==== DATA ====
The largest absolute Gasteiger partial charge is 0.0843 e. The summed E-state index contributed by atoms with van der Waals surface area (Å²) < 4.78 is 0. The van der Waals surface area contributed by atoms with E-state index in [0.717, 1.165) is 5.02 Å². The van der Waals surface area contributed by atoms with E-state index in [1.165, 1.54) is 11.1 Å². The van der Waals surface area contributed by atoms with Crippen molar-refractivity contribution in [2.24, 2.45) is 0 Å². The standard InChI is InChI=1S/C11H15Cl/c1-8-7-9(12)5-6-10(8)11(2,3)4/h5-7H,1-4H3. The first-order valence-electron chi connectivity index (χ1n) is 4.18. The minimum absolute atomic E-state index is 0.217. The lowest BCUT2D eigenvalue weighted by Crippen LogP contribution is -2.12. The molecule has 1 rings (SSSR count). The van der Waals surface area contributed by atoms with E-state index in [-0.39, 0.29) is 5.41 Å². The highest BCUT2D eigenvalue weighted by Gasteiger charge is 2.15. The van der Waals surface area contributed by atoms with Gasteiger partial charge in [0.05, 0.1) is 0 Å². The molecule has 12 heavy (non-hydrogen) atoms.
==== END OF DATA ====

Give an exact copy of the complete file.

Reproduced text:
The largest absolute Gasteiger partial charge is 0.0843 e. The summed E-state index contributed by atoms with van der Waals surface area (Å²) < 4.78 is 0. The van der Waals surface area contributed by atoms with E-state index in [0.717, 1.165) is 5.02 Å². The van der Waals surface area contributed by atoms with E-state index in [1.165, 1.54) is 11.1 Å². The van der Waals surface area contributed by atoms with Crippen molar-refractivity contribution in [2.24, 2.45) is 0 Å². The standard InChI is InChI=1S/C11H15Cl/c1-8-7-9(12)5-6-10(8)11(2,3)4/h5-7H,1-4H3. The first-order valence-electron chi connectivity index (χ1n) is 4.18. The minimum absolute atomic E-state index is 0.217. The lowest BCUT2D eigenvalue weighted by Crippen LogP contribution is -2.12. The molecule has 1 rings (SSSR count). The van der Waals surface area contributed by atoms with E-state index in [-0.39, 0.29) is 5.41 Å². The highest BCUT2D eigenvalue weighted by Gasteiger charge is 2.15. The van der Waals surface area contributed by atoms with Gasteiger partial charge in [0.05, 0.1) is 0 Å². The molecule has 12 heavy (non-hydrogen) atoms.